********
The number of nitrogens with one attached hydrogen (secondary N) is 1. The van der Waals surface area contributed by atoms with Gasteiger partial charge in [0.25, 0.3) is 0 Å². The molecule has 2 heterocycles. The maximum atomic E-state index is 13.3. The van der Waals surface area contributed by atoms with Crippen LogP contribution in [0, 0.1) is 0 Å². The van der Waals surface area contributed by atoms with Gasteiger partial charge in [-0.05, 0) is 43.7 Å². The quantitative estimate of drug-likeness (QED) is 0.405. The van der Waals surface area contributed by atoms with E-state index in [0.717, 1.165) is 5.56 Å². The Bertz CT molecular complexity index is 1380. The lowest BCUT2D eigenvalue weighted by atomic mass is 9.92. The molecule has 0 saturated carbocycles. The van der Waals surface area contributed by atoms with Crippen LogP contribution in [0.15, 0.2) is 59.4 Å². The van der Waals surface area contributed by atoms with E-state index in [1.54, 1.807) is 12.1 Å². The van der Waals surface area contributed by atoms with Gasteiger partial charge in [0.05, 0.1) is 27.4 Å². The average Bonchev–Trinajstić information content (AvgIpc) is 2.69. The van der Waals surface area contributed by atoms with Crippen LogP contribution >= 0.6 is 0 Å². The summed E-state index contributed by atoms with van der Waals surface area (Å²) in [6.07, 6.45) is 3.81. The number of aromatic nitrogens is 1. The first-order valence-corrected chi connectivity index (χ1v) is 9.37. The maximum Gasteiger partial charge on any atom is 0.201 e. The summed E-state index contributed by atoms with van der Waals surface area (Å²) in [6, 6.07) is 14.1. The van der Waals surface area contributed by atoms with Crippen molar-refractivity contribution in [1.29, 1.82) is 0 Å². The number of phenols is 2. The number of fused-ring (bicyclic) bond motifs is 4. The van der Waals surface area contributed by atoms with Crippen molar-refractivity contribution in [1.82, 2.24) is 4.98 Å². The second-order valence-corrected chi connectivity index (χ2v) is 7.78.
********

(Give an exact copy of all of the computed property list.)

The number of nitrogens with one attached hydrogen (secondary N) is 1. The van der Waals surface area contributed by atoms with Gasteiger partial charge in [0.25, 0.3) is 0 Å². The molecule has 2 heterocycles. The maximum atomic E-state index is 13.3. The van der Waals surface area contributed by atoms with Crippen LogP contribution in [0, 0.1) is 0 Å². The van der Waals surface area contributed by atoms with Gasteiger partial charge in [-0.05, 0) is 43.7 Å². The quantitative estimate of drug-likeness (QED) is 0.405. The van der Waals surface area contributed by atoms with E-state index in [0.717, 1.165) is 5.56 Å². The Bertz CT molecular complexity index is 1380. The lowest BCUT2D eigenvalue weighted by atomic mass is 9.92. The molecule has 0 saturated carbocycles. The van der Waals surface area contributed by atoms with Crippen LogP contribution in [0.15, 0.2) is 59.4 Å². The van der Waals surface area contributed by atoms with E-state index in [1.54, 1.807) is 12.1 Å². The van der Waals surface area contributed by atoms with Gasteiger partial charge in [0.05, 0.1) is 27.4 Å². The average Bonchev–Trinajstić information content (AvgIpc) is 2.69. The van der Waals surface area contributed by atoms with Crippen LogP contribution >= 0.6 is 0 Å². The summed E-state index contributed by atoms with van der Waals surface area (Å²) in [6.07, 6.45) is 3.81. The number of aromatic nitrogens is 1. The first-order valence-corrected chi connectivity index (χ1v) is 9.37. The maximum Gasteiger partial charge on any atom is 0.201 e. The summed E-state index contributed by atoms with van der Waals surface area (Å²) in [6, 6.07) is 14.1. The van der Waals surface area contributed by atoms with Crippen molar-refractivity contribution in [1.29, 1.82) is 0 Å². The number of phenols is 2. The number of fused-ring (bicyclic) bond motifs is 4. The van der Waals surface area contributed by atoms with Crippen molar-refractivity contribution in [1.82, 2.24) is 4.98 Å². The second-order valence-corrected chi connectivity index (χ2v) is 7.78.